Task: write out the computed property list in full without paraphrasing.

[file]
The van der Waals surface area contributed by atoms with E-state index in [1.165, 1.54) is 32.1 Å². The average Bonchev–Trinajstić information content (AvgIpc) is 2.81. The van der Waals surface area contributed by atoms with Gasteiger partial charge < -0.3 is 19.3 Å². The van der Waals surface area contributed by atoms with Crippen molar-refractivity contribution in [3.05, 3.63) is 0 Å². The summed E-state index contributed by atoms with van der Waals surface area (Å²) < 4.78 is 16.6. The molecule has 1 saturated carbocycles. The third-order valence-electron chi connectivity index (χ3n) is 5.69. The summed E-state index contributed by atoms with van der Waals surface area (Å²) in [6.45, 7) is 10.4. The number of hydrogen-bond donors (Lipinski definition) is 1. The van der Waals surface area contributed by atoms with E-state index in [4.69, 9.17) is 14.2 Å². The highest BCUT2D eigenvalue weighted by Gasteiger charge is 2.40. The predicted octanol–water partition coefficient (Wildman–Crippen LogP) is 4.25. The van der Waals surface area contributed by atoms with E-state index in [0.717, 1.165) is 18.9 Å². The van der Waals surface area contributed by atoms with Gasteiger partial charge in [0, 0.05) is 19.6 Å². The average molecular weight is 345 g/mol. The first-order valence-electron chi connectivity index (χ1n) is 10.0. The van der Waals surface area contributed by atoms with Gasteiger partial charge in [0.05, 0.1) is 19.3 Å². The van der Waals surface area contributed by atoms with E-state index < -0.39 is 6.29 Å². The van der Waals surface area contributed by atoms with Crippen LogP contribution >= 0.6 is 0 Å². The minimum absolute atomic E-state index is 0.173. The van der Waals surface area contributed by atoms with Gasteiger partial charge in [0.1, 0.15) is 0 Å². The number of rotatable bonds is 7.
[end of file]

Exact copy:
The van der Waals surface area contributed by atoms with E-state index in [1.165, 1.54) is 32.1 Å². The average Bonchev–Trinajstić information content (AvgIpc) is 2.81. The van der Waals surface area contributed by atoms with Gasteiger partial charge < -0.3 is 19.3 Å². The van der Waals surface area contributed by atoms with Crippen molar-refractivity contribution in [3.05, 3.63) is 0 Å². The summed E-state index contributed by atoms with van der Waals surface area (Å²) < 4.78 is 16.6. The molecule has 1 saturated carbocycles. The third-order valence-electron chi connectivity index (χ3n) is 5.69. The summed E-state index contributed by atoms with van der Waals surface area (Å²) in [6.45, 7) is 10.4. The number of hydrogen-bond donors (Lipinski definition) is 1. The van der Waals surface area contributed by atoms with E-state index in [4.69, 9.17) is 14.2 Å². The highest BCUT2D eigenvalue weighted by Gasteiger charge is 2.40. The predicted octanol–water partition coefficient (Wildman–Crippen LogP) is 4.25. The van der Waals surface area contributed by atoms with E-state index in [0.717, 1.165) is 18.9 Å². The van der Waals surface area contributed by atoms with Gasteiger partial charge in [0, 0.05) is 19.6 Å². The average molecular weight is 345 g/mol. The first-order valence-electron chi connectivity index (χ1n) is 10.0. The van der Waals surface area contributed by atoms with Gasteiger partial charge in [0.05, 0.1) is 19.3 Å². The van der Waals surface area contributed by atoms with E-state index < -0.39 is 6.29 Å². The van der Waals surface area contributed by atoms with Crippen LogP contribution >= 0.6 is 0 Å². The minimum absolute atomic E-state index is 0.173. The van der Waals surface area contributed by atoms with Gasteiger partial charge in [0.1, 0.15) is 0 Å². The number of rotatable bonds is 7.